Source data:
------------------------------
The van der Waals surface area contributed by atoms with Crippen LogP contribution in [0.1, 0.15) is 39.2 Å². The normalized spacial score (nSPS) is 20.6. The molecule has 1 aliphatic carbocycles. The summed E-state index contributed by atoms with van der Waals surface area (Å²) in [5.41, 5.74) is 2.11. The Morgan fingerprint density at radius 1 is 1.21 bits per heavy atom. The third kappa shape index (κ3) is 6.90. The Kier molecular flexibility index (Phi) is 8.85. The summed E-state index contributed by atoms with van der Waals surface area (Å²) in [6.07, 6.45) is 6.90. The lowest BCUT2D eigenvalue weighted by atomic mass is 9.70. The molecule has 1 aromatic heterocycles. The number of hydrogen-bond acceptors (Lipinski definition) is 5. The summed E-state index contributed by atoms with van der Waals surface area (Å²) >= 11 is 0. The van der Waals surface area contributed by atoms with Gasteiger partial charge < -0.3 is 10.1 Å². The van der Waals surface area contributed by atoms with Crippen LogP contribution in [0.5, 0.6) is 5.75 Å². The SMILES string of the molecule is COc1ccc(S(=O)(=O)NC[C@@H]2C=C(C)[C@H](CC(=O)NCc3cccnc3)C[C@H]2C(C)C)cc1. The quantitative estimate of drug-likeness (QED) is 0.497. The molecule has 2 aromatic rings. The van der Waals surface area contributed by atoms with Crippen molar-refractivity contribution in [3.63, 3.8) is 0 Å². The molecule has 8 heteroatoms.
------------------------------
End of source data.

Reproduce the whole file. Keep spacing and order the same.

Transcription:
The van der Waals surface area contributed by atoms with Crippen LogP contribution in [0.1, 0.15) is 39.2 Å². The normalized spacial score (nSPS) is 20.6. The molecule has 1 aliphatic carbocycles. The summed E-state index contributed by atoms with van der Waals surface area (Å²) in [5.41, 5.74) is 2.11. The Morgan fingerprint density at radius 1 is 1.21 bits per heavy atom. The third kappa shape index (κ3) is 6.90. The Kier molecular flexibility index (Phi) is 8.85. The summed E-state index contributed by atoms with van der Waals surface area (Å²) in [6.07, 6.45) is 6.90. The lowest BCUT2D eigenvalue weighted by atomic mass is 9.70. The molecule has 1 aromatic heterocycles. The number of hydrogen-bond acceptors (Lipinski definition) is 5. The summed E-state index contributed by atoms with van der Waals surface area (Å²) >= 11 is 0. The van der Waals surface area contributed by atoms with Gasteiger partial charge < -0.3 is 10.1 Å². The van der Waals surface area contributed by atoms with Crippen LogP contribution in [0.5, 0.6) is 5.75 Å². The SMILES string of the molecule is COc1ccc(S(=O)(=O)NC[C@@H]2C=C(C)[C@H](CC(=O)NCc3cccnc3)C[C@H]2C(C)C)cc1. The quantitative estimate of drug-likeness (QED) is 0.497. The molecule has 2 aromatic rings. The van der Waals surface area contributed by atoms with Crippen molar-refractivity contribution in [3.63, 3.8) is 0 Å². The molecule has 8 heteroatoms.